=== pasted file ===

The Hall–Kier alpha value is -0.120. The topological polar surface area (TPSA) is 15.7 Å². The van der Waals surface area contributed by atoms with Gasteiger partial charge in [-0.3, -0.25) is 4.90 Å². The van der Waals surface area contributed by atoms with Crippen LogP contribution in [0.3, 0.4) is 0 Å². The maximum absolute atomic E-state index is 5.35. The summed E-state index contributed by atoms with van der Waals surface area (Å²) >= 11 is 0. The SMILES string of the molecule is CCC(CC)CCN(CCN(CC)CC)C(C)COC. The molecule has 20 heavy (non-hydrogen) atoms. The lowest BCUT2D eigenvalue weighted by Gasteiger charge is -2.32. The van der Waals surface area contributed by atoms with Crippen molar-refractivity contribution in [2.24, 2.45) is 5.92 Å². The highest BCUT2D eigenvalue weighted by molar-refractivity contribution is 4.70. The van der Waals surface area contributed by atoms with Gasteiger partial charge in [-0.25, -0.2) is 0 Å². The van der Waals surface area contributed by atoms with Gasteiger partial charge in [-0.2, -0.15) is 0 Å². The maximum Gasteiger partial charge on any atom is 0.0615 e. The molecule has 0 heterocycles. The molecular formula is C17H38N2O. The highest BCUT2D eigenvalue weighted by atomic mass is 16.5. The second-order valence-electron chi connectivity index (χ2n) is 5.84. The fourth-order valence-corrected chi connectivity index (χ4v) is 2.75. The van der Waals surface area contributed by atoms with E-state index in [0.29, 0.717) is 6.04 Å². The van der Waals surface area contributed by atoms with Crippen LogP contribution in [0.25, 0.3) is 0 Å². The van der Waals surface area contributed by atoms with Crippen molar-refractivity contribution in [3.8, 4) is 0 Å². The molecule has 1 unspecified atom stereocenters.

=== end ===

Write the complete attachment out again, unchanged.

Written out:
The Hall–Kier alpha value is -0.120. The topological polar surface area (TPSA) is 15.7 Å². The van der Waals surface area contributed by atoms with Gasteiger partial charge in [-0.3, -0.25) is 4.90 Å². The van der Waals surface area contributed by atoms with Crippen LogP contribution in [0.3, 0.4) is 0 Å². The maximum absolute atomic E-state index is 5.35. The summed E-state index contributed by atoms with van der Waals surface area (Å²) >= 11 is 0. The SMILES string of the molecule is CCC(CC)CCN(CCN(CC)CC)C(C)COC. The molecule has 20 heavy (non-hydrogen) atoms. The lowest BCUT2D eigenvalue weighted by Gasteiger charge is -2.32. The van der Waals surface area contributed by atoms with Crippen molar-refractivity contribution in [2.24, 2.45) is 5.92 Å². The highest BCUT2D eigenvalue weighted by molar-refractivity contribution is 4.70. The van der Waals surface area contributed by atoms with Gasteiger partial charge in [-0.25, -0.2) is 0 Å². The van der Waals surface area contributed by atoms with Gasteiger partial charge in [-0.2, -0.15) is 0 Å². The maximum Gasteiger partial charge on any atom is 0.0615 e. The molecule has 0 heterocycles. The molecular formula is C17H38N2O. The highest BCUT2D eigenvalue weighted by atomic mass is 16.5. The second-order valence-electron chi connectivity index (χ2n) is 5.84. The fourth-order valence-corrected chi connectivity index (χ4v) is 2.75. The van der Waals surface area contributed by atoms with E-state index in [0.29, 0.717) is 6.04 Å². The van der Waals surface area contributed by atoms with Crippen LogP contribution in [0.25, 0.3) is 0 Å². The van der Waals surface area contributed by atoms with Crippen molar-refractivity contribution in [3.8, 4) is 0 Å². The molecule has 1 unspecified atom stereocenters.